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We can use our age as a baseline for tracking our health and longevity, but it isn’t stagnant. For example, certain types of testing can help us compare our biological age to our calendar age in order to tinker with our wellness routine and achieve the milestones we’re after. With the right steps, we can slow down and even sometimes reverse the aging process.
In this episode, my guests and I explain how diet, lifestyle patterns like exercise and sleep, and stress are all involved in forming our biological age, along with many other factors like blood sugar, inflammation, and genetics.
Dr. David Sinclair is a professor in the Department of Genetics and co-director of the Paul F. Glenn Center for the Biology of Aging at Harvard Medical School, where he and his colleagues study longevity, aging, and how to slow its effects. More specifically, their focus is on studying sirtuins—protein-modifying enzymes that respond to changing NAD+ levels and to caloric restriction—as well as metabolism, neurodegeneration, cancer, cellular reprogramming, and more. Among other awards, he was included in Time Magazine’s list of the “100 Most Influential People in the World” and Time‘s “Top 50 in Healthcare.”
Mark Sisson is the founder of the popular daily health blog, Mark’s Daily Apple, godfather to the Primal food and lifestyle movement, and the New York Times bestselling author of The Keto Reset Diet. His latest book is Keto for Life, where he discusses how he combines the keto diet with a Primal lifestyle for optimal health and longevity. Mark is the author of numerous other books as well, including The Primal Blueprint. After spending three decades researching and educating folks on why food is the key component to achieving and maintaining optimal wellness, Mark launched Primal Kitchen, a real-food company that creates Primal/Paleo, keto, and Whole30-friendly kitchen staples.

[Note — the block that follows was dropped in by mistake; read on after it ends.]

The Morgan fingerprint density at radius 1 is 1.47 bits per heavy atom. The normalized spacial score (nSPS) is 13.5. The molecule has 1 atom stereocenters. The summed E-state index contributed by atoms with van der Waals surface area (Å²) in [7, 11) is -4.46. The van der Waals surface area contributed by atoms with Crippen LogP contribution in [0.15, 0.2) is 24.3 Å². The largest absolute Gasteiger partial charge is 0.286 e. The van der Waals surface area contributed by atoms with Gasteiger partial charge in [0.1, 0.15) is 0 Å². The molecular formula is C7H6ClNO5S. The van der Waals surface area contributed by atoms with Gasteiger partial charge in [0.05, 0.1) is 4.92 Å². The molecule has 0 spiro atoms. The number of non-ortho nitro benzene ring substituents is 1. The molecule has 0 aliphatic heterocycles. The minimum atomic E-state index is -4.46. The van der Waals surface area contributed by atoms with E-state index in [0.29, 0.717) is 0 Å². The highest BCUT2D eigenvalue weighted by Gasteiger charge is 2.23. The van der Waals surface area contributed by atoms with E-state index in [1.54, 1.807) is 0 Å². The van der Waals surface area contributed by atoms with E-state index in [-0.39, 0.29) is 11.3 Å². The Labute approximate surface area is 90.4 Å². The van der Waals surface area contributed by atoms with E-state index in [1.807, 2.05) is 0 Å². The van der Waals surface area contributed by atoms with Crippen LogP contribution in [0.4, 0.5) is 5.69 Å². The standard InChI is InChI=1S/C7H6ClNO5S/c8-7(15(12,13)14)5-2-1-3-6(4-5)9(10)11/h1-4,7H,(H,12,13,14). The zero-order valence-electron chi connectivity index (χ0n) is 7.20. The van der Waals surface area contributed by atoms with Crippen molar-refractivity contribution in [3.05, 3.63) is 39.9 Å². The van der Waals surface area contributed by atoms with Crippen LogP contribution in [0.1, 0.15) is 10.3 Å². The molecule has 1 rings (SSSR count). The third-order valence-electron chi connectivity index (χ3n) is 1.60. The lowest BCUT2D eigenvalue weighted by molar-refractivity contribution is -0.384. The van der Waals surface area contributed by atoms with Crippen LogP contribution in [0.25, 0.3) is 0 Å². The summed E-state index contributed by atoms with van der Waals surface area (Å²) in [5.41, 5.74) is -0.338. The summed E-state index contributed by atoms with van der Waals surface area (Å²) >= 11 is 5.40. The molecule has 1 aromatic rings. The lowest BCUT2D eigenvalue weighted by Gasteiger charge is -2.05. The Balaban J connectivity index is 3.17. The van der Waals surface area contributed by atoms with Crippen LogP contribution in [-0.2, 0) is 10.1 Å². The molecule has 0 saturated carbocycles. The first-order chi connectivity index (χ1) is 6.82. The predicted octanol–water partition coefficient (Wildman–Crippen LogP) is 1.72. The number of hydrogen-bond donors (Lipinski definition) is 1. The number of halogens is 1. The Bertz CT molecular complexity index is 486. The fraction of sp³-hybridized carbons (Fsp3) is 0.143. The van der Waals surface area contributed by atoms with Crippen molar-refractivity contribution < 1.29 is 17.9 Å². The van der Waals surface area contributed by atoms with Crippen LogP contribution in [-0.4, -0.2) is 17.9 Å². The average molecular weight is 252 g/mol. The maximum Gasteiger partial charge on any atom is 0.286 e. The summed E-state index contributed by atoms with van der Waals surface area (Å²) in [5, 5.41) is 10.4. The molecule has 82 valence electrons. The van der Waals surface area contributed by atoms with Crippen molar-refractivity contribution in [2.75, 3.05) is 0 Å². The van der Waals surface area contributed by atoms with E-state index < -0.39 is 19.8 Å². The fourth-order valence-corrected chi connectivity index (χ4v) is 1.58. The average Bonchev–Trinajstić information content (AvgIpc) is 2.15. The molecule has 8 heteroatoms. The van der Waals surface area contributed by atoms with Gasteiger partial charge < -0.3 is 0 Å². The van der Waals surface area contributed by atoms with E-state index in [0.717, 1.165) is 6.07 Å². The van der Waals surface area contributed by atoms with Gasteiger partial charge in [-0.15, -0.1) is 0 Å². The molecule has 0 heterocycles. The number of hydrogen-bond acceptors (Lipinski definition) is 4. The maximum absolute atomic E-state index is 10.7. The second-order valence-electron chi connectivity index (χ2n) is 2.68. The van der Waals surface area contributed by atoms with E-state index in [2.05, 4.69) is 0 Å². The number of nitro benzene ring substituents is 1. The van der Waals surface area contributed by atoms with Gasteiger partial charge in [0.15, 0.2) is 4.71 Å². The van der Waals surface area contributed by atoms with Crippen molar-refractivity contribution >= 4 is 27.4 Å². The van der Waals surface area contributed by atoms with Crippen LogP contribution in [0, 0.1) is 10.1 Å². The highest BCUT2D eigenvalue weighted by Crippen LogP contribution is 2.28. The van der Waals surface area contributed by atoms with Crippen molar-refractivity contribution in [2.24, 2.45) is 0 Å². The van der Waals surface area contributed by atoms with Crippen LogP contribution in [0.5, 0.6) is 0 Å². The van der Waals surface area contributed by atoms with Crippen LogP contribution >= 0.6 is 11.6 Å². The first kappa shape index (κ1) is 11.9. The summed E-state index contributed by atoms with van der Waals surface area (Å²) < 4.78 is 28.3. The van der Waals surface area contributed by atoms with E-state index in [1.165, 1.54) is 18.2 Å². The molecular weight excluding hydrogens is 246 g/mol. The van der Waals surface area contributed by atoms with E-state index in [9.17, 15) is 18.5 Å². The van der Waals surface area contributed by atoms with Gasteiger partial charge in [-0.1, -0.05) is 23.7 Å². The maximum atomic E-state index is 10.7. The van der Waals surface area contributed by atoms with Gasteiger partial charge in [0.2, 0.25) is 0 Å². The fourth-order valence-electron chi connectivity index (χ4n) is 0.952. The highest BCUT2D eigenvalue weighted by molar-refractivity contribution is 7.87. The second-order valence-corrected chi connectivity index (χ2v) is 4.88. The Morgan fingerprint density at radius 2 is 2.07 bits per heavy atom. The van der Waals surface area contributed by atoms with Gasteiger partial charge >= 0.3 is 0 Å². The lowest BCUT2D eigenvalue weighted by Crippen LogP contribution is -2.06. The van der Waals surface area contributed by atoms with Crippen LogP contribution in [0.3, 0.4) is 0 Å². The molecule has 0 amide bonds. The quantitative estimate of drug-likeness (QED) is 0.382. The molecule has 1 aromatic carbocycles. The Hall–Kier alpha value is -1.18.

Dr. Gerald Lemole is a board-certified cardiothoracic surgeon and integrative physician. Dr. Lemole served as chief of cardiovascular surgery at Christiana Care Health Services from 1986 to 2006 and subsequently served as the Medical Director for the Center of Integrative Health at the Preventive Medicine and Rehabilitation Institute. In 1968, he was a member of the surgical team that performed the first successful heart transplant in the United States. He has since served as professor of surgery and chief of cardiac surgery at Temple University School of Medicine and chief of surgery at the Deborah Heart and Lung Center. His books include After Cancer Care, The Healing Diet, An Integrative Approach to Cardiac Care, and Facing Facial Pain. His latest book Lymph & Longevity: The Untapped Secret to Health was just released.
Dr. Mehmet Oz has won ten Daytime Emmy® Awards for The Dr. Oz Show and is an Attending Physician at NY Presbyterian-Columbia Medical Center. Dr. Oz received his undergraduate degree from Harvard University and obtained a joint MD and MBA from the University of Pennsylvania School of Medicine and Wharton Business School. Dr. Oz is also the proud author of eight New York Times bestsellers including his most recent, Food Can Fix It.
Dr. Cindy Geyer received her bachelor of science and her doctor of medicine degrees, with honors, from the Ohio State University. She completed residency in internal medicine at Strong Memorial Hospital in Rochester, N.Y. and is triple board certified in internal medicine, integrative medicine and lifestyle medicine.
Dr. Richard Isaacson serves as Director of the Center for Brain Health and Director of the Alzheimer’s Prevention Clinic (APC) at Florida Atlantic University’s Schmidt College of Medicine. He previously served as Director of the APC at the Weill Cornell Memory Disorders Program, Assistant Dean of Faculty Development, and Associate Professor of Neurology at Weill Cornell Medicine & NewYork-Presbyterian. He remains as Adjunct Associate Professor of Neurology in the Department of Neurology at Weill Cornell. Prior to that, he served as Associate Professor of Clinical Neurology, Vice-Chair of Education, and Education Director of the McKnight Brain Institute in the Department of Neurology at the University of Miami (UM) Miller School of Medicine. Prior to joining UM, he served as Associate Medical Director of the Wien Center for Alzheimer’s disease and Memory Disorders at Mount Sinai.